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Winter Plowing Preparedness for Snow-Plow Drivers

WRITTEN BY Cindy

Lists of what you need in your vehicle for winter driving aren’t geared toward the professional snow-removal business, especially a business where the sole employee is also the boss. While they won’t hurt, they’re not always as intuitive as the list-writer may think.

So, with an intuitive look at winter plowing, and because time is literally money in this business, a professional snow-plow operator should consider carrying:

  • A jump starter like a NOCO or Genius, which eliminates bulky jumper cables and the need to find another vehicle. Keep it charged; it’s easy to forget about.
  • A portable, fully charged battery-powered inflator, like the hand-held Ryobi with a gauge, in case a tire gets leaky.
  • First-aid kit.
  • Several pairs of winter gloves (to replace wet ones); ditto on hats. Your boots should be waterproof and insulated, so you shouldn’t need a second pair.
  • Cell phone with plug-in charger (either a USB or the old cigarette lighter device). You can be out a lot longer than you think, and the more it snows, the more your phone is going to light up (hopefully, if you’ve done a good job marketing yourself).
  • Quick-energy food. If you’re out all day, you can start to tire and may need something before lunch (or breakfast, as the case may be). A good on-the-road snack can recharge your body’s alert-system. Sandwiches on whole-grain bread with protein in the middle (meat, peanut butter, egg salad), whole-grain protein bars, dark-chocolate covered almonds, and a good trail mix are all easy to eat on the go and can give you that second wind.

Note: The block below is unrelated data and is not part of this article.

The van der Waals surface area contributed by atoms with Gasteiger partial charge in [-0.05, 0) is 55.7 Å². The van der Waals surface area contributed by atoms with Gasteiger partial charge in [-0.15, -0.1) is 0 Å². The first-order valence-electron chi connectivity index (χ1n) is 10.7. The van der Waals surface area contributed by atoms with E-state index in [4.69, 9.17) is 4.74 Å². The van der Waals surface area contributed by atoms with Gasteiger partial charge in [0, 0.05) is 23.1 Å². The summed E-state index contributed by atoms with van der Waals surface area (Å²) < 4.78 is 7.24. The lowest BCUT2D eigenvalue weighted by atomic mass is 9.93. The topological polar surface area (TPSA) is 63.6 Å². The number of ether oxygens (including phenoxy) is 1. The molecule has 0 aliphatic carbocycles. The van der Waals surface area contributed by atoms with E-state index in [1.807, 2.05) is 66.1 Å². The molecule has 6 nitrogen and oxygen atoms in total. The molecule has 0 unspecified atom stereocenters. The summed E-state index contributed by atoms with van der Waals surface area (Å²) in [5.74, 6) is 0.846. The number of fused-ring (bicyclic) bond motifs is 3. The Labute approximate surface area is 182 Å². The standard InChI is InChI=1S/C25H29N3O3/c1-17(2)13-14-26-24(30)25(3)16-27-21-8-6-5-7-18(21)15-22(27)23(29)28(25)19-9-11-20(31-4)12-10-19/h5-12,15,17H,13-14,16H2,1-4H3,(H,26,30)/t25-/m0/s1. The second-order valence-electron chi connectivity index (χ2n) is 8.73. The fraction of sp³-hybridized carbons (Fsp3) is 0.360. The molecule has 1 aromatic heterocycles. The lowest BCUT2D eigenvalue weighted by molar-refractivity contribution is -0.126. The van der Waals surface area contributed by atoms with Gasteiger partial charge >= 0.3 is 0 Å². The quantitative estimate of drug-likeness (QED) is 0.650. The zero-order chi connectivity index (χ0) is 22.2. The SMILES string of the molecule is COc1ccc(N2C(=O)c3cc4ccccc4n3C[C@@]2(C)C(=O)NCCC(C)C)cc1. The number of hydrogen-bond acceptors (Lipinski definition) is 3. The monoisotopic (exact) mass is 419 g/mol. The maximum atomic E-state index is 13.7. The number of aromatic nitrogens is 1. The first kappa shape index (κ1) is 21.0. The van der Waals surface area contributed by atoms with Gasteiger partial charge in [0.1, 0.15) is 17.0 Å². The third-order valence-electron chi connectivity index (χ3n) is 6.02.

• Dehydration will tire you out, and there is nothing better than water to keep everything going.
  • Shovel and kitty litter. Sounds obvious but, sadly, it’s just not.
  • Extra windshield wiper fluid and a window ice scraper (visibility is critical in this business).
  • You just never know, and we don’t want to overtax our phones.

For safety, wear a blaze orange vest if you think you’ll have to get out of the vehicle much—or at least have one in the truck. You want to be easily seen in blowing, drifting snow. As much as you’d think dark clothing would stand out in the white snow, it just doesn’t.

Keep your wits about you. Don’t let other drivers get your goat. Give them the right-of-way, especially if you’ve got your name and phone number on your vehicle. No one needs that kind of negative publicity.

Wear your seat belt, skip auto-driving options, keep double the normal space between your vehicle and the one ahead of you (remember, your vehicle is heavier than normal with that plow on the front), and drive the speed limit or less. While time is money, as we said in the beginning, you’re not going to make any money if you get in an accident.

Posted on November 16, 2021

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